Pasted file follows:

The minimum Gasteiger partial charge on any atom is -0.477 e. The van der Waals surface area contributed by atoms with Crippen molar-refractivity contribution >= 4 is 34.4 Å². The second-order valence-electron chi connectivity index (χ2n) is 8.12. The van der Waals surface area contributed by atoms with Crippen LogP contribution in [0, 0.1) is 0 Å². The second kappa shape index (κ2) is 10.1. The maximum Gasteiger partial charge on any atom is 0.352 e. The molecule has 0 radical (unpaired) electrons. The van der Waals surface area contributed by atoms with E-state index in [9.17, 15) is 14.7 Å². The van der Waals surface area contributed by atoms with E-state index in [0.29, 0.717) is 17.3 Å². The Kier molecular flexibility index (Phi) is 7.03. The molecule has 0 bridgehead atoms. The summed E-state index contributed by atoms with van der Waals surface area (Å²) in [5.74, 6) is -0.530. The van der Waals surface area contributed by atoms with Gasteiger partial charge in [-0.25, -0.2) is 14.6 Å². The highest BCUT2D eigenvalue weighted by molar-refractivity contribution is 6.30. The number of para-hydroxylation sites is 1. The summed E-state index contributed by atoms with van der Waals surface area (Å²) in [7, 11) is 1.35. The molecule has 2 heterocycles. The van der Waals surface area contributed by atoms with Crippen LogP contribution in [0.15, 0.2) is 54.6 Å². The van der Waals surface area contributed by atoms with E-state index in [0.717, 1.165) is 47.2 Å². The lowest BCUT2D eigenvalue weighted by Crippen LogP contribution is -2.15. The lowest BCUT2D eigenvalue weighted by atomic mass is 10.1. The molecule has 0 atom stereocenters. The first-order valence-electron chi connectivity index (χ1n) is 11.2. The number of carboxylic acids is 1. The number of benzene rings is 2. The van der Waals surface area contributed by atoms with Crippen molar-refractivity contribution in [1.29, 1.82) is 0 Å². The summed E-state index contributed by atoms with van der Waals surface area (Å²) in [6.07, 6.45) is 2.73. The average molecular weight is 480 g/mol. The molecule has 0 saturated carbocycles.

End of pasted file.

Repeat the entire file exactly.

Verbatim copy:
The minimum Gasteiger partial charge on any atom is -0.477 e. The van der Waals surface area contributed by atoms with Crippen molar-refractivity contribution >= 4 is 34.4 Å². The second-order valence-electron chi connectivity index (χ2n) is 8.12. The van der Waals surface area contributed by atoms with Crippen LogP contribution in [0, 0.1) is 0 Å². The second kappa shape index (κ2) is 10.1. The maximum Gasteiger partial charge on any atom is 0.352 e. The molecule has 0 radical (unpaired) electrons. The van der Waals surface area contributed by atoms with E-state index in [9.17, 15) is 14.7 Å². The van der Waals surface area contributed by atoms with E-state index in [0.29, 0.717) is 17.3 Å². The Kier molecular flexibility index (Phi) is 7.03. The molecule has 0 bridgehead atoms. The summed E-state index contributed by atoms with van der Waals surface area (Å²) in [5.74, 6) is -0.530. The van der Waals surface area contributed by atoms with Gasteiger partial charge in [-0.25, -0.2) is 14.6 Å². The highest BCUT2D eigenvalue weighted by molar-refractivity contribution is 6.30. The number of para-hydroxylation sites is 1. The summed E-state index contributed by atoms with van der Waals surface area (Å²) in [7, 11) is 1.35. The molecule has 2 heterocycles. The van der Waals surface area contributed by atoms with Crippen LogP contribution in [0.15, 0.2) is 54.6 Å². The van der Waals surface area contributed by atoms with E-state index in [0.717, 1.165) is 47.2 Å². The lowest BCUT2D eigenvalue weighted by Crippen LogP contribution is -2.15. The lowest BCUT2D eigenvalue weighted by atomic mass is 10.1. The molecule has 0 atom stereocenters. The first-order valence-electron chi connectivity index (χ1n) is 11.2. The number of carboxylic acids is 1. The number of benzene rings is 2. The van der Waals surface area contributed by atoms with Crippen molar-refractivity contribution in [1.29, 1.82) is 0 Å². The summed E-state index contributed by atoms with van der Waals surface area (Å²) in [6.07, 6.45) is 2.73. The average molecular weight is 480 g/mol. The molecule has 0 saturated carbocycles.